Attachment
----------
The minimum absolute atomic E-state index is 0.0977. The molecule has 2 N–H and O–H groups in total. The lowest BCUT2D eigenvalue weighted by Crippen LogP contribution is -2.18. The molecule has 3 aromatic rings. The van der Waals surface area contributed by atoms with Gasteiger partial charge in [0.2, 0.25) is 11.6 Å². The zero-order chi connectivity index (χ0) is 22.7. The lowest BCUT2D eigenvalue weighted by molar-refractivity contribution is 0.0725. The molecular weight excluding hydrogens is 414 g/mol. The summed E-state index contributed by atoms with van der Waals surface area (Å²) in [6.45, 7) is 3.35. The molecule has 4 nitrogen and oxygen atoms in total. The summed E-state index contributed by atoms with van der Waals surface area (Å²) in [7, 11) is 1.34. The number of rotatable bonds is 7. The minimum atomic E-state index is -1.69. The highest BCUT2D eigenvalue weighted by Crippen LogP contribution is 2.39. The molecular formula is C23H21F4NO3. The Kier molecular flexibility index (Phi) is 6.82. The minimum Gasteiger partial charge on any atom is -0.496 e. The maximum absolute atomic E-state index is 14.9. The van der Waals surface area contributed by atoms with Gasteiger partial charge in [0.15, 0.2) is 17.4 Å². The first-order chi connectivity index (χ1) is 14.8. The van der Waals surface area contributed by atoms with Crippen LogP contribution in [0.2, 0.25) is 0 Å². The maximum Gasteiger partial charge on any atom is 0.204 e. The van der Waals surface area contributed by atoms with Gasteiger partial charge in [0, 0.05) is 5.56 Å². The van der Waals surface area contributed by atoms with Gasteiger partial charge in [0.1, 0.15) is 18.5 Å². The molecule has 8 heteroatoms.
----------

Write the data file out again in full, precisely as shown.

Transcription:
The minimum absolute atomic E-state index is 0.0977. The molecule has 2 N–H and O–H groups in total. The lowest BCUT2D eigenvalue weighted by Crippen LogP contribution is -2.18. The molecule has 3 aromatic rings. The van der Waals surface area contributed by atoms with Gasteiger partial charge in [0.2, 0.25) is 11.6 Å². The zero-order chi connectivity index (χ0) is 22.7. The lowest BCUT2D eigenvalue weighted by molar-refractivity contribution is 0.0725. The molecular weight excluding hydrogens is 414 g/mol. The summed E-state index contributed by atoms with van der Waals surface area (Å²) in [6.45, 7) is 3.35. The molecule has 4 nitrogen and oxygen atoms in total. The summed E-state index contributed by atoms with van der Waals surface area (Å²) in [7, 11) is 1.34. The number of rotatable bonds is 7. The minimum atomic E-state index is -1.69. The highest BCUT2D eigenvalue weighted by Crippen LogP contribution is 2.39. The molecular formula is C23H21F4NO3. The Kier molecular flexibility index (Phi) is 6.82. The minimum Gasteiger partial charge on any atom is -0.496 e. The maximum absolute atomic E-state index is 14.9. The van der Waals surface area contributed by atoms with Gasteiger partial charge in [0.15, 0.2) is 17.4 Å². The first-order chi connectivity index (χ1) is 14.8. The van der Waals surface area contributed by atoms with Crippen LogP contribution in [0.2, 0.25) is 0 Å². The maximum Gasteiger partial charge on any atom is 0.204 e. The van der Waals surface area contributed by atoms with Gasteiger partial charge in [0, 0.05) is 5.56 Å². The van der Waals surface area contributed by atoms with Gasteiger partial charge in [0.1, 0.15) is 18.5 Å². The molecule has 8 heteroatoms.